Genital Herpes infection has no cure, this is an infection brought about by Herpes Simplex Virus 2. People infected with this virus doesn’t automatically detect it because it doesn’t show any signs and symptoms and this is called asymptomatic. However, as time passes by the carrier of this virus will eventually start to show some signs of infection or otherwise known as symptomatic. Herpes outbreak has two stages; the primary outbreak and the recurrent outbreak. Obviously, the first outbreak is called primary outbreak that starts from the time of exposure to the virus up until 2 weeks. In this phase, symptoms will start to manifest such as blisters appearing on your genitals.
After a couple of days these blisters will start to sore and becomes very painful. The sores will heal in about three weeks time if left untreated. Once it heals, the virus doesn’t go away. It will just stay in your system specifically on the nerve cells where the blisters previously occurred. After some time, the virus will be active thus calling this phase the recurrent herpes outbreak. Since it is recurrent, expect that the blisters will come and go and the virus will not be eliminated. Recurrent outbreaks are mostly experienced after three to six months from the primary outbreak. The only good thing about the recurrent outbreak is the level of pain which becomes lesser and lesser over a period of time in terms of the number of blisters and its severity.
Genital Herpes Outbreak
Almost all victims of genital herpes infection are well aware of the outbreaks this disease comes with. However, not most infected individuals know what triggers these outbreaks and what they can do to prevent it from keep coming back. Genital herpes outbreak can be triggered by different scenarios such as the environment. Being in an environment where there’s too much to handle can not only trigger stress but also an outbreak if you have a genital herpes. For example, a place where there’s too much heat, too much cold or too much noise can cause increase in nerve response which may also reactivate the HSV. Nature plays a vital role, the heat of the sun, the wind blowing; the wetness of the rain can all cause a possible genital herpes outbreak. Your food intake is also another factor like coffee, ingestion of alcohol, chocolates, and nuts are said to cause an outbreak. Too much sexual activity may lead to a genital herpes outbreak because of rubbing bodies, friction, and the use of condoms with nonoxynol-9 content can cause irritation too. Your lifestyle can also trigger an outbreak; you need to make sure you’re getting enough rest and sleep. Keep away from being stressed and over fatigued. So you see, having a genital herpes comes with too much do’s and don’ts that unfortunately you will have to live for the rest of your life. If you are looking for natural genital herpes cure, you may visit our herpes cure page.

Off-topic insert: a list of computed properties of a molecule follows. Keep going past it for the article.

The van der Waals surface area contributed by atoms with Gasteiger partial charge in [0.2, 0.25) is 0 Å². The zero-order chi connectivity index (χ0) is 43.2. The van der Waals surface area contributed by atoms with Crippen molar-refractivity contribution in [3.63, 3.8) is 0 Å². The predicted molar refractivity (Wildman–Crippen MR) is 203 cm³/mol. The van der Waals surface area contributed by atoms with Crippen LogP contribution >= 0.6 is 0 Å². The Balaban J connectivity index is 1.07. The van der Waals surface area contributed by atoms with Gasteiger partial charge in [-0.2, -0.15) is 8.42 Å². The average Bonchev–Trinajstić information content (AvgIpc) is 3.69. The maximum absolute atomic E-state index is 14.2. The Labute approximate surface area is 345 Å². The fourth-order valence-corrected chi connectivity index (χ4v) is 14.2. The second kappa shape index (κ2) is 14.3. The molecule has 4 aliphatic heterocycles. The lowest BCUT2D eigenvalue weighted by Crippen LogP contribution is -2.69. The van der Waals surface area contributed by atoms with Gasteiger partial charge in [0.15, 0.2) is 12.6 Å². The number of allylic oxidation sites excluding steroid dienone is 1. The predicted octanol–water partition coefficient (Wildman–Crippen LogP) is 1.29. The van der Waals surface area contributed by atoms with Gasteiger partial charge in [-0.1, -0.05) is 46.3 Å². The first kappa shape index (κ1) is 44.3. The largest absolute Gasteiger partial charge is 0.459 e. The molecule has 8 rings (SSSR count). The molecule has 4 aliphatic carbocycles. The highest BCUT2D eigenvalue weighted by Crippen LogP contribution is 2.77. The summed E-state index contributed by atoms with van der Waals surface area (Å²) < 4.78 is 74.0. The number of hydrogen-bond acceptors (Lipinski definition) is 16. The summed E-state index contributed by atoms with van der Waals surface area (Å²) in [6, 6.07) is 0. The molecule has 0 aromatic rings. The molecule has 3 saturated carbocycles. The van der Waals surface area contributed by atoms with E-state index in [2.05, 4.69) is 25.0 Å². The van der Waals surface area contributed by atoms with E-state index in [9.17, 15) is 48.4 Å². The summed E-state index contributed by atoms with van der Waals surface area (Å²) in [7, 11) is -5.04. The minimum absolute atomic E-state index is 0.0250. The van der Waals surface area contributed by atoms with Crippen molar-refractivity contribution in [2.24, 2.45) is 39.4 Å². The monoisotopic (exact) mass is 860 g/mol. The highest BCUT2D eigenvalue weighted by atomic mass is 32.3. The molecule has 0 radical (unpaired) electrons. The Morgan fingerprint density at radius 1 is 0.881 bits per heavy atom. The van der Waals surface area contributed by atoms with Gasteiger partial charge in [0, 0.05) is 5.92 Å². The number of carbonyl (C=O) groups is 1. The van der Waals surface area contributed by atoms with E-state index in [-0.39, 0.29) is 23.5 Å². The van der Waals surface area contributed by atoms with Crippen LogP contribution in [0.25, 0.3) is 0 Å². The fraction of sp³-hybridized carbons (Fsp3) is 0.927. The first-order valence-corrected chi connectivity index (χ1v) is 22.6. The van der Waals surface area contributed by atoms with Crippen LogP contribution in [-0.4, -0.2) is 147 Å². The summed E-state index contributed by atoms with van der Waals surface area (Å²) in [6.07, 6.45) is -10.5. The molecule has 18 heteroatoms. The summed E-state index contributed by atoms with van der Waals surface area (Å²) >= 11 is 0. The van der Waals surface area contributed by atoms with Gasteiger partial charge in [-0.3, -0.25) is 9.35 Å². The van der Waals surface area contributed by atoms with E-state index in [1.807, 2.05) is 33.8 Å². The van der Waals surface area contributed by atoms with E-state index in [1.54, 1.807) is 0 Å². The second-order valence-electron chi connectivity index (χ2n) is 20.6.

Genital Herpes Outbreak Symptoms
A person with genital herpes experiences a lot of symptoms. Genital herpes symptoms vary depending on the stage or kind of outbreak an individual is going through. During the onset of the primary outbreak, an individual may not feel anything and the symptoms will start to manifest after a couple of days. According to statistics, almost 79% of infected people experience general symptoms on its primary herpes outbreak. The general Genital herpes symptoms includes the following; high grade fever, lymph nodes starting to swell, headache, fatigue, muscles starts to ache and the person starts to get flu like symptoms. After these general symptoms comes the itching and burning sensations, shooting pains and sensations will be noted on the buttocks and thighs. Numbness will be noted and you will start to become irritated. Blisters will start to occur on the genitals and an oozing soreness will be felt. Expect that during the primary outbreak the Genital herpes symptoms are more severe than the recurrent herpes outbreak. After the agonizing pain during the primary phrase expect that the recurrent phase wouldn’t be as hard as the first one.
Note: This Page was last updated on Monday 15th of October 2018